You show the average person two rings, one of which was worth £100,000 and one that was worth £100 and the majority of them would be unable to tell which was which. Despite this, millions of men buy engagement rings for their beloveds, spending sums which for most of them are very substantial, and with very little knowledge indeed of what it is that they are buying! It is not only to be expected that a few people get ripped off completely, and the wonder is that so many do in fact get a reasonably good deal when it would be so easy for an unscrupulous salesperson to con them!
As an example; let us take a look at the most popular form of engagement ring, the diamond ring. A diamond can vary wildly in price, depending upon the four Cs; colour, cut, carat and clarity. Where colour is concerned the most valuable diamond is one which is completely clear with no sign of colouring whatsoever. It is possible however for an unscrupulous salesperson to display a yellowish stone with a white background behind it, thus obscuring the colour of it. The cut is the final shape of the stone, after the craftsmen has cut into it all the faces and facets that allow it to sparkle so much and this is a real skill which some diamond cutters have in abundance, and others have very little of! The carat is the weight of the stone, and the clarity is a measure of how many imperfections there are within the stone and their sizes; imperfections can be tiny cracks, specks of grit or air bubbles. Imperfections can be minimised, even if not completely removed, by treating the stone with a powerful laser beam and in the right hands gems with obvious imperfections to the naked eye could be made to appear almost flawless; it would however be obvious to an expert that the diamond had been treated and so the value of it would be far less than that of a perfect stone.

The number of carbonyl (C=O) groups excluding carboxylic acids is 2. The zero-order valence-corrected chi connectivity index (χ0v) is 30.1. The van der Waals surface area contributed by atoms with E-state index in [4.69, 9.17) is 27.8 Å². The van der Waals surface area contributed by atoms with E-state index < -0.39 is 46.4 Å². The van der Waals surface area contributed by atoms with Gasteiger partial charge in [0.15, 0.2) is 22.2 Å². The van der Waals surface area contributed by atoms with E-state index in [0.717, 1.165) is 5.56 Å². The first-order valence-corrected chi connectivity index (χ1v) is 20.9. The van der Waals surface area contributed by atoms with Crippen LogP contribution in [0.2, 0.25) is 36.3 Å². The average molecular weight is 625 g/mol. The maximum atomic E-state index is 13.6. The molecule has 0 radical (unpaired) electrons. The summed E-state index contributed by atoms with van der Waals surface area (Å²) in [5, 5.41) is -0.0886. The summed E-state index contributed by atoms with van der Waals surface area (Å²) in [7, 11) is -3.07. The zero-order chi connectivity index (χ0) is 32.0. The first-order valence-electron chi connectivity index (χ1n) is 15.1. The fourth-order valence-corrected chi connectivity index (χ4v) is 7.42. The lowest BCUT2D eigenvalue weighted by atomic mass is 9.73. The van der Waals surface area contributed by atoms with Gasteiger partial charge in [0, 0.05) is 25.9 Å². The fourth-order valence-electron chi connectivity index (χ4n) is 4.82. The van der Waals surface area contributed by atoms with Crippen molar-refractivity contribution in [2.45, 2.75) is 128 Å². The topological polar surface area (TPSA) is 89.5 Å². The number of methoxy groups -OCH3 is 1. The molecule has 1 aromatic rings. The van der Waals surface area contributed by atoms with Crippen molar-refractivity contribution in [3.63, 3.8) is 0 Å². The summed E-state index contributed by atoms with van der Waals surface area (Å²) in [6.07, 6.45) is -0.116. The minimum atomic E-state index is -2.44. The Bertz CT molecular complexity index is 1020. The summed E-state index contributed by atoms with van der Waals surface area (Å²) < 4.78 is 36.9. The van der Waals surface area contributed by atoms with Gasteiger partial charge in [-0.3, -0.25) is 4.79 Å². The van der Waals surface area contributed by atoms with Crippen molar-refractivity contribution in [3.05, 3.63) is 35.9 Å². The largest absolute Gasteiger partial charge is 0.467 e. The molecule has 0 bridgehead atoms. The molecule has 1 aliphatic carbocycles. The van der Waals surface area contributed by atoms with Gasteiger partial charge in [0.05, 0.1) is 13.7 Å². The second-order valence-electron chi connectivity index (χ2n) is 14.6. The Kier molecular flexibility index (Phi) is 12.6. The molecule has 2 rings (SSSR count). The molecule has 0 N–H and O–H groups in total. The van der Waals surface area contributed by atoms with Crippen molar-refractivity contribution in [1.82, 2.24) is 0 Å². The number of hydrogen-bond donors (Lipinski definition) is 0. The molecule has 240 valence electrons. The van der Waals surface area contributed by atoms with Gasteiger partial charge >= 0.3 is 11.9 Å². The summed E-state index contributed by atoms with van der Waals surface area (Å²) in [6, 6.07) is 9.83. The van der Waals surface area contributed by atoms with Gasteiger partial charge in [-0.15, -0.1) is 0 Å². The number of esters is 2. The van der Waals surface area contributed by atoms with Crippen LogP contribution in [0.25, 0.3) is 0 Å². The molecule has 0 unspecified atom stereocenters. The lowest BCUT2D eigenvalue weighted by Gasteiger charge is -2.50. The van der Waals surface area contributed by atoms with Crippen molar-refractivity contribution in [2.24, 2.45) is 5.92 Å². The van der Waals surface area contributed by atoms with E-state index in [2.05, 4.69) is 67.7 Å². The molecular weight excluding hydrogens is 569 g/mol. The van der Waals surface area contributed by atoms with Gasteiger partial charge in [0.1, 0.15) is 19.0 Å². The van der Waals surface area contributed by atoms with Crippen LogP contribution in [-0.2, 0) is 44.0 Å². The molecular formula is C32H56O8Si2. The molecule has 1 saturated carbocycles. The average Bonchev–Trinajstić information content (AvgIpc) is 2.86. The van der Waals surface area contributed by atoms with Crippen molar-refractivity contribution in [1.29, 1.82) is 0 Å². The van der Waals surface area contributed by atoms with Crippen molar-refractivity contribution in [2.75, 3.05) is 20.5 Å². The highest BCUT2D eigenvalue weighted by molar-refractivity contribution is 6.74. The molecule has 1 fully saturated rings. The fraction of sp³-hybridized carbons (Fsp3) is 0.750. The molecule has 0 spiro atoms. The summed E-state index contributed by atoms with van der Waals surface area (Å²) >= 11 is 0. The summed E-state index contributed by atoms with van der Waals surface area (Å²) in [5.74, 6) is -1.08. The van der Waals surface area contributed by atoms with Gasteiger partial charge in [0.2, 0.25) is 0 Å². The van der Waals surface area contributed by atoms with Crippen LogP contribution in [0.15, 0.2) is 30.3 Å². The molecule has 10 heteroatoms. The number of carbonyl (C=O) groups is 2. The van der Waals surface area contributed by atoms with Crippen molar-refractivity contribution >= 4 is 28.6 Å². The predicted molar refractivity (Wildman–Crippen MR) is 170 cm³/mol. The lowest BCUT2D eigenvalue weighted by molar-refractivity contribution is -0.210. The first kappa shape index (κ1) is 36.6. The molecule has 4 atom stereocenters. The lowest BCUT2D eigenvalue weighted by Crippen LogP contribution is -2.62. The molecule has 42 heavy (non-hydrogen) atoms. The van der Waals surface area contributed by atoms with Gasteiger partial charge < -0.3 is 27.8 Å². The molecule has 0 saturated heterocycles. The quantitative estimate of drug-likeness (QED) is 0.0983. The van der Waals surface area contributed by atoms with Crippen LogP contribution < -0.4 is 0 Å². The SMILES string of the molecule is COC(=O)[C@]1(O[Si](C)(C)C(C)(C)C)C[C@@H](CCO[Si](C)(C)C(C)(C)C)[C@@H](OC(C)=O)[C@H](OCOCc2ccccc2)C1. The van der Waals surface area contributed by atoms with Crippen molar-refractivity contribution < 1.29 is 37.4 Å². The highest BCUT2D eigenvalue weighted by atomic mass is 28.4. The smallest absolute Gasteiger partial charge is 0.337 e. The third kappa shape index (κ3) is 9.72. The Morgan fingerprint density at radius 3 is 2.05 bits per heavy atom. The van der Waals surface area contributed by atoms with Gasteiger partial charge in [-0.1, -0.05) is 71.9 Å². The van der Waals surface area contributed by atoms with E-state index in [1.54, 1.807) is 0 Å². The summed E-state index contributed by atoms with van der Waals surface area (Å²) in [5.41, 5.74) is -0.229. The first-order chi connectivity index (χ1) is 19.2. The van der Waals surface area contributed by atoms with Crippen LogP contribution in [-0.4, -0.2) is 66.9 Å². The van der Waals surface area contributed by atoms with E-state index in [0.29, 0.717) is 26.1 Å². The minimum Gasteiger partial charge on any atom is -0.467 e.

Then we come to cubic zirconias and artificial diamonds! The vast majority of people in Britain could not tell the difference between a real stone and one of these. A cubic zirconia for instance of a certain size and cut could be worth perhaps £100, possibly much less, whereas a perfect diamond of the same size could be worth many tens of thousands of pounds!
So where does that leave the buyer? There are two ways in which you can be fairly certain that you will get a good bargain. Firstly, either learn everything that you can about diamonds or take along with you someone who has a good working knowledge of them; or buy only from sources that you know of and can trust, and who have a reputation to maintain.
If you wish to save some money, why not consider a second hand stone; many jewellers will sell these and after polishing they can be pretty well indistinguishable from a new item and you could have it set into a new ring. Alternatively, have a word with your true love and with her knowledge and agreement, and only with this, buy a ring with a cubic zirconia stone with a view to changing it in the future when your finances allow it. This way she will have a beautiful sparkling ring to flash around to all your friends, and no one need ever know that it was not a genuine diamond! Do make certain however that she is aware of the situation; if she thought that you had bought her a genuine diamond ring and she subsequently discovered that it was a fake your romance could come to a sudden and abrupt ending!